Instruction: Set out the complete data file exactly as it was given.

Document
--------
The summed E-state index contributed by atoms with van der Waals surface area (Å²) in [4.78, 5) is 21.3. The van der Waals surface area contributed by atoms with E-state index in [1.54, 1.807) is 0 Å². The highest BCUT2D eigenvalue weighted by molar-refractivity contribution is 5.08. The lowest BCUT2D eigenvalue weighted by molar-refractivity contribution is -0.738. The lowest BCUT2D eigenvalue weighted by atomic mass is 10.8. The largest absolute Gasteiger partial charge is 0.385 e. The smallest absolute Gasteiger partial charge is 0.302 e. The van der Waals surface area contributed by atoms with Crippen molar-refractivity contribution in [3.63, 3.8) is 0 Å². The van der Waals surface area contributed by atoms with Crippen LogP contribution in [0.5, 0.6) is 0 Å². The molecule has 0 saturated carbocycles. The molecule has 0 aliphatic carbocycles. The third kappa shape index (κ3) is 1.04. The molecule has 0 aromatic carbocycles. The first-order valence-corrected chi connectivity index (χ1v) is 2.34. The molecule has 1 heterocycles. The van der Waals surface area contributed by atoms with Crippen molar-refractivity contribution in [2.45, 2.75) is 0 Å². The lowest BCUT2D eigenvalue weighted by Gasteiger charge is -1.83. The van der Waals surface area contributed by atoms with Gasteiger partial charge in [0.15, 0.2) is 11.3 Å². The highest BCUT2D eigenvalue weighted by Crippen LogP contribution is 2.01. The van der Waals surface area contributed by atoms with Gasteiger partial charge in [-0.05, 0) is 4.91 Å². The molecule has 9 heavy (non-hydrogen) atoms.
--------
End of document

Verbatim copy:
The summed E-state index contributed by atoms with van der Waals surface area (Å²) in [4.78, 5) is 21.3. The van der Waals surface area contributed by atoms with E-state index in [1.54, 1.807) is 0 Å². The highest BCUT2D eigenvalue weighted by molar-refractivity contribution is 5.08. The lowest BCUT2D eigenvalue weighted by molar-refractivity contribution is -0.738. The lowest BCUT2D eigenvalue weighted by atomic mass is 10.8. The largest absolute Gasteiger partial charge is 0.385 e. The smallest absolute Gasteiger partial charge is 0.302 e. The van der Waals surface area contributed by atoms with Crippen molar-refractivity contribution in [3.63, 3.8) is 0 Å². The van der Waals surface area contributed by atoms with Crippen LogP contribution in [0.5, 0.6) is 0 Å². The molecule has 0 saturated carbocycles. The molecule has 0 aliphatic carbocycles. The third kappa shape index (κ3) is 1.04. The molecule has 0 aromatic carbocycles. The first-order valence-corrected chi connectivity index (χ1v) is 2.34. The molecule has 1 heterocycles. The van der Waals surface area contributed by atoms with Crippen molar-refractivity contribution in [2.45, 2.75) is 0 Å². The lowest BCUT2D eigenvalue weighted by Gasteiger charge is -1.83. The van der Waals surface area contributed by atoms with Gasteiger partial charge in [0.15, 0.2) is 11.3 Å². The highest BCUT2D eigenvalue weighted by Crippen LogP contribution is 2.01. The van der Waals surface area contributed by atoms with Gasteiger partial charge in [-0.05, 0) is 4.91 Å². The molecule has 9 heavy (non-hydrogen) atoms.